Sony Music Entertainment, Universal Music Group, and other record labels filed a suit against The Internet Archive on Friday for copyright infringement.
The labels are upset by the Archive’s “Great 78 Project” which allows visitors to stream digitized music from vintage records from artists including Frank Sinatra, Miles Davis, and Ella Fitzgerald, Reuters reports.
According to the complaint, the labels claim “Internet Archive, Blood, and GBLP have willfully reproduced thousands of Plaintiffs’ protected sound recordings without authorization by copying physical records into digital files. Internet Archive then willfully uploaded, distributed, and digitally transmitted those illegally copied sound recordings millions of times from Internet Archive’s website.”
It goes on to say “Defendants attempt to defend their wholesale theft of generations of music under the guise of “preservation and research,” but this is a smokescreen: their activities far exceed those limited purposes. Internet Archive unabashedly seeks to provide free and unlimited access to music for everyone, regardless of copyright.”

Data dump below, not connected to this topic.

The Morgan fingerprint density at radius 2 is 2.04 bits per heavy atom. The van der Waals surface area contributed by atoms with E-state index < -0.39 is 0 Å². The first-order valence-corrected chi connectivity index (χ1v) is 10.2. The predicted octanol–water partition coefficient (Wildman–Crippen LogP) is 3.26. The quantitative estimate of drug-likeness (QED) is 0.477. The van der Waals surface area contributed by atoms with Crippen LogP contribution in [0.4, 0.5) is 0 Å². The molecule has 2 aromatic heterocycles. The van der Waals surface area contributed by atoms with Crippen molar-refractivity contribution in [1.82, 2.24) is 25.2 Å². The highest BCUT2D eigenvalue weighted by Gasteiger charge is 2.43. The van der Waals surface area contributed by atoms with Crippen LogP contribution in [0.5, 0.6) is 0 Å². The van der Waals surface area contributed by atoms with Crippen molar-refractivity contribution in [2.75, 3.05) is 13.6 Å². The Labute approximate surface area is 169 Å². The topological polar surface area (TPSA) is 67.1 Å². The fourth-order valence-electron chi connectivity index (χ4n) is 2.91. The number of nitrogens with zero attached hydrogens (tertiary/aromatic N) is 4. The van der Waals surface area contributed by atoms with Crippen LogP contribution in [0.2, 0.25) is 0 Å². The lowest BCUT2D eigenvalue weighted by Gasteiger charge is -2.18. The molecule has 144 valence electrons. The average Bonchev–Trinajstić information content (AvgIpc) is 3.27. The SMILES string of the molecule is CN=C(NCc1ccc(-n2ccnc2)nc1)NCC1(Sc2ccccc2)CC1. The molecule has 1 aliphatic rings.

The complaint specifically names 2.749 recordings that the labels claim the Archive has infringed on the copyright of. The labels are seeking damages as high as $412 million.
Somewhat comically, the line in the complaint about the Archive’s goal of providing free and unlimited access to music is actually the company’s mission statement: to “provide universal access to all knowledge.”
The suit also isn’t the only lawsuit the group is facing. In March, a judge ruled in favor of a group of book publishers who sued the site for offering a digital-book lending program that violated their copyright.
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That suit encompassed 33,000 titles across four book publishers and the Archive argued that’s practices were protected under “fair use” laws.
The Internet Archive has appealed that decision and has said the ruling “holds back access to information in the digital age, harming all readers, everywhere.”
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